This Theme 2 isn't done, however, and has a second part, Phrase 2 and two variants.  Phrase 2b (indicated in orange at the bottom of page 2) keeps reminding me of the lyric triple meter dance that is the second movement from Beethoven's C sharp minor string quartet.  It's not the same gesture, of course, but it has a similar charm and lyricism to it (and Ricardo Gallen brings that out in his fine performance of Op. 25 available through Eudora Records, hint hint).



Theme 2 resolves half-way through the second system at the top of page 3.  This is immediately followed, without any kind of transition, by Group II, Theme 2 aka Theme 3.  This theme is a very clear reworking of the Theme 1 material from Group I at the start of the exposition.  Here the melodic alternation is between the dominant scale degree and the supertonic scale degree as arrival points but the phrasing is basically similar to what we heard in Theme 1 back on page 1.  Like Theme 1, Theme 3 repeats this idea a few times. There's even an interruption/extension phrase here (labeled in red around the middle of page 3) that prepares a half-cadence that drives us into a new idea.  Phrase 2, the new idea in Theme 3, is a rising set line harmonized in thirds that is typical of Sor's coda themes in his sonata forms.  We'll see similar rising thirds in inner-voice textures in his Op. 29 C major etude (also a sonata form) and in the Op. 30 Allegretto.  Sor wrote under a dozen sonata forms but his closing gestures tend to be identifiable in the Op. 25-30 sonata forms by these kinds of rising-thirds riffs.

But ... just when he seems to have arrived at a firm authentic cadence at the top of page 4 he does what he's been doing throughout this exposition, feinting at a resolution to his theme or transforming the end of a phrase into the beginning of a new one that repeats the cadential turns he's just lead us through.  So the closing theme or coda can be thought of as an augmentation of the half-cadence extension processes he's been deploying earlier in this exposition.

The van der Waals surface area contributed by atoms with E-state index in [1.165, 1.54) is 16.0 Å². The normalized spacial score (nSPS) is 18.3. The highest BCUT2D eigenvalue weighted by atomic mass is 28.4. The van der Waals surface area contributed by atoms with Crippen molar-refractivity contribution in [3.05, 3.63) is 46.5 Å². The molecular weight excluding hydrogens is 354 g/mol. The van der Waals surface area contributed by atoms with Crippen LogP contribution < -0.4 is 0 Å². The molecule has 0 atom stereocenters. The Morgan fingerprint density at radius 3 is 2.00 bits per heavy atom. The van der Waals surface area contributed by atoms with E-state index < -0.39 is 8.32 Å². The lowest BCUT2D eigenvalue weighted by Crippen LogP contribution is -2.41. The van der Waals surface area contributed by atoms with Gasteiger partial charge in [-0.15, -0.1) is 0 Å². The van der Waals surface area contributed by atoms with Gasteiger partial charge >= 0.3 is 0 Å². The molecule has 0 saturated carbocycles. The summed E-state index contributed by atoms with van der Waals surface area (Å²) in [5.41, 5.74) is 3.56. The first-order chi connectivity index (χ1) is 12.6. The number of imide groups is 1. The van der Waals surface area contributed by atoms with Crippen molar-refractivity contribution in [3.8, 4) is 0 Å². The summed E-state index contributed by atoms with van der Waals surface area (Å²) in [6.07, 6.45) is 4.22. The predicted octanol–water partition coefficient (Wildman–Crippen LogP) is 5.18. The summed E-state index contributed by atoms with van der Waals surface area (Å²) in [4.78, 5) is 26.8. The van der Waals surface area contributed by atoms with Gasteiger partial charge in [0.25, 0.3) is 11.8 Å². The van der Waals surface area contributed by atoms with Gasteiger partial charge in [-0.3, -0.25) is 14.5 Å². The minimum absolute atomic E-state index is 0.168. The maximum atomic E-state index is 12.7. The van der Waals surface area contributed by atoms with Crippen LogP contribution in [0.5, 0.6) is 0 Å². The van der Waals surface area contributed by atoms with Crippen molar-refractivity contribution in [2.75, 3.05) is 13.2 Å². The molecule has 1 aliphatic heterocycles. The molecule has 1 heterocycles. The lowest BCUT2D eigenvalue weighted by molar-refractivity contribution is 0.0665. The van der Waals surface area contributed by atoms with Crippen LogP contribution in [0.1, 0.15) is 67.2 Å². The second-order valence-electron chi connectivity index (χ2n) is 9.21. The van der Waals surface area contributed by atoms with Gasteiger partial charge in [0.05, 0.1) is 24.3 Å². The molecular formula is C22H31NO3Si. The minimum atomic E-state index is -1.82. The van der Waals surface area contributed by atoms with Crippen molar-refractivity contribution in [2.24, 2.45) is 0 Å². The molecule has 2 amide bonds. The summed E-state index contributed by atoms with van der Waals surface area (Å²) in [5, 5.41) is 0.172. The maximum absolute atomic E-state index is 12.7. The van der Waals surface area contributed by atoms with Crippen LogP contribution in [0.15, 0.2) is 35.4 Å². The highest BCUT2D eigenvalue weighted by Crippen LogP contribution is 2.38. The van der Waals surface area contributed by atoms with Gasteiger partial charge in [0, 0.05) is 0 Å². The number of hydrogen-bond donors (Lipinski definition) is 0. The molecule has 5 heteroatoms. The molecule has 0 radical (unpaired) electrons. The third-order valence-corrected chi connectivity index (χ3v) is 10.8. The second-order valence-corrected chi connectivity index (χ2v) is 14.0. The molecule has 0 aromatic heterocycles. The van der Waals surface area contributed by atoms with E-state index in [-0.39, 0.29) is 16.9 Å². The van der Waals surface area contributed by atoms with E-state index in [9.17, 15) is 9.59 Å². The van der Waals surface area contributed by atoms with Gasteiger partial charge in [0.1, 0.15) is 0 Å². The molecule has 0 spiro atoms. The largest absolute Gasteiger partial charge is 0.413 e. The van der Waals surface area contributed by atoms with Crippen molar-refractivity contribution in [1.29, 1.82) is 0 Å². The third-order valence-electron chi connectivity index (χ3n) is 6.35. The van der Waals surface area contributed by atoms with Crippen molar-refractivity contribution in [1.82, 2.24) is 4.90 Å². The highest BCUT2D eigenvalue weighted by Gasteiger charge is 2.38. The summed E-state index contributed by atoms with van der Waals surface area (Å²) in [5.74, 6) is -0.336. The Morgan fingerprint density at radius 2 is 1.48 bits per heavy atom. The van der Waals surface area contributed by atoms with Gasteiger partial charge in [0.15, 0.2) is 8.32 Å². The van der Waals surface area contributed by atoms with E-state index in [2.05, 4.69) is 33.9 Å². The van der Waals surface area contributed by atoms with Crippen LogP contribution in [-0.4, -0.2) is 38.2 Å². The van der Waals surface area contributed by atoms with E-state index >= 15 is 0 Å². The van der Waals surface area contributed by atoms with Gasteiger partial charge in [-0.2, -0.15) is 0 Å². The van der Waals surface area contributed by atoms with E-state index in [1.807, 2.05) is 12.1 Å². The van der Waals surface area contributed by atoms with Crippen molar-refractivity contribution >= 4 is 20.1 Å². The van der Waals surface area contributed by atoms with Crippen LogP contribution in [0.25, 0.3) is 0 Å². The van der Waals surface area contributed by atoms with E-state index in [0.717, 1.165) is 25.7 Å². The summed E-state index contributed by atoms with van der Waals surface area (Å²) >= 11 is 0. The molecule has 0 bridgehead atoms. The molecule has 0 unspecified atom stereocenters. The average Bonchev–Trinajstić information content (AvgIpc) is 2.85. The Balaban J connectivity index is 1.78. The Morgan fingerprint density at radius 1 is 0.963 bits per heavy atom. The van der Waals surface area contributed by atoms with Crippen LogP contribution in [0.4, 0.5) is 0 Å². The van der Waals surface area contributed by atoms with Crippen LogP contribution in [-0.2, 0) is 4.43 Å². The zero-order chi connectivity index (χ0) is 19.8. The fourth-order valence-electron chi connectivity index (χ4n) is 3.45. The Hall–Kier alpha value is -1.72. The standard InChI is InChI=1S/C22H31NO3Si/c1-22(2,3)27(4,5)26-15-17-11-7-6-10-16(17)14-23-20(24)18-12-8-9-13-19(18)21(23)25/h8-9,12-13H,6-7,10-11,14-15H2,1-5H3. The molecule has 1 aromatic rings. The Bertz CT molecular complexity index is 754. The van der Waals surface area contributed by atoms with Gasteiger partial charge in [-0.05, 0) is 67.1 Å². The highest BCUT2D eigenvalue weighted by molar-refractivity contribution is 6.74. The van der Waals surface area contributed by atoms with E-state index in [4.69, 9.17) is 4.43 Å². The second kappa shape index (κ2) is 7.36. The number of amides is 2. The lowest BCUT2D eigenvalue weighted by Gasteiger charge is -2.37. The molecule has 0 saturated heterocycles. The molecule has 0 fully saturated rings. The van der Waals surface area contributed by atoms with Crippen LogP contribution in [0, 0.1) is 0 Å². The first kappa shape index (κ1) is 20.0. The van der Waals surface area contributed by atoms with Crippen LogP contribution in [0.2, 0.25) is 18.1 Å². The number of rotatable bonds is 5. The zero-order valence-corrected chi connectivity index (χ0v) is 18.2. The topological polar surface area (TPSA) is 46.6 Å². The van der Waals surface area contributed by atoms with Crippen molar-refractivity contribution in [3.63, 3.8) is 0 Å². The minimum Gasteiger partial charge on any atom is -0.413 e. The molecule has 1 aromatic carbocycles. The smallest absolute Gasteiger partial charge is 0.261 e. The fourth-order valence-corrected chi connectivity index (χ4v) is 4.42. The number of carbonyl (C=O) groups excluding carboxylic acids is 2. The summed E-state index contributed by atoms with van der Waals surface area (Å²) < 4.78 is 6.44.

It's as if Sor's grim opening sonata movement was so grim he wanted to have a lively hybrid of rondo and sonata form but he's using the same simple ideas in all of the these.  He's also playing games in which he sets up cadential resolutions that he evades or repeats and even within this exposition there's a ton of intra-expositional repetition.  Once he has you hear all of this again from the top there's going to be a danger that all of these ideas will outstay heir welcome.  It's as though there's a kind of narrative tension between the insistent frivolity of the melodic and thematic material and the gargantuan scale of the sonata form he's working in.  This kind of tension or disparity between means and ends could signal that Sor was influenced by the work of Haydn (which he was) and it may help interpretation of this work to bear in mind that in spite of the Grand Sonata title there's possibly more jocularity in this piece than the "grand" in the title might usually suggest. 

So, we have ourselves a four-pager exposition that is to be repeated note-for-note if you're following Sor's instructions.  Not everyone does.  If you DO follow the instructions then the giant nine-part rondo implication in the thematic procession becomes much easier to bring out.  It also becomes far, far easier to literally hear how and why Sor regarded this as a sonata movement.  Not all sonata forms had repeating expositions but when they're there it might be a good idea to observe them. 

But we've seen how the exposition gives us an A B A' set of thematic relationships.  Given how observably A and A' can be shown to derive from the same core idea, would it be a good idea to repeat everything in the recapitulation?  Sor obviously did not think it would be a good idea.  In fact even if a guitarist skipped the repeat of the exposition the question of whether or not it would be a good idea to keep vamping away on the Theme 1 material is a pertinent question. Some scholars might suggest that a sonata form is not defined by just a set of key relationships like tonic and dominant but that the order of the themes is important.  There may be something to this but I would say that we can't let that idea, charming as it is, distract us from other paradigms such as procedural development.  If sonata themes can be thought of as like the subjects and countersubjects of fugues we have another possibility available to us, that what a composer develops or neglects across a form can depend on an interest in balancing and expansion.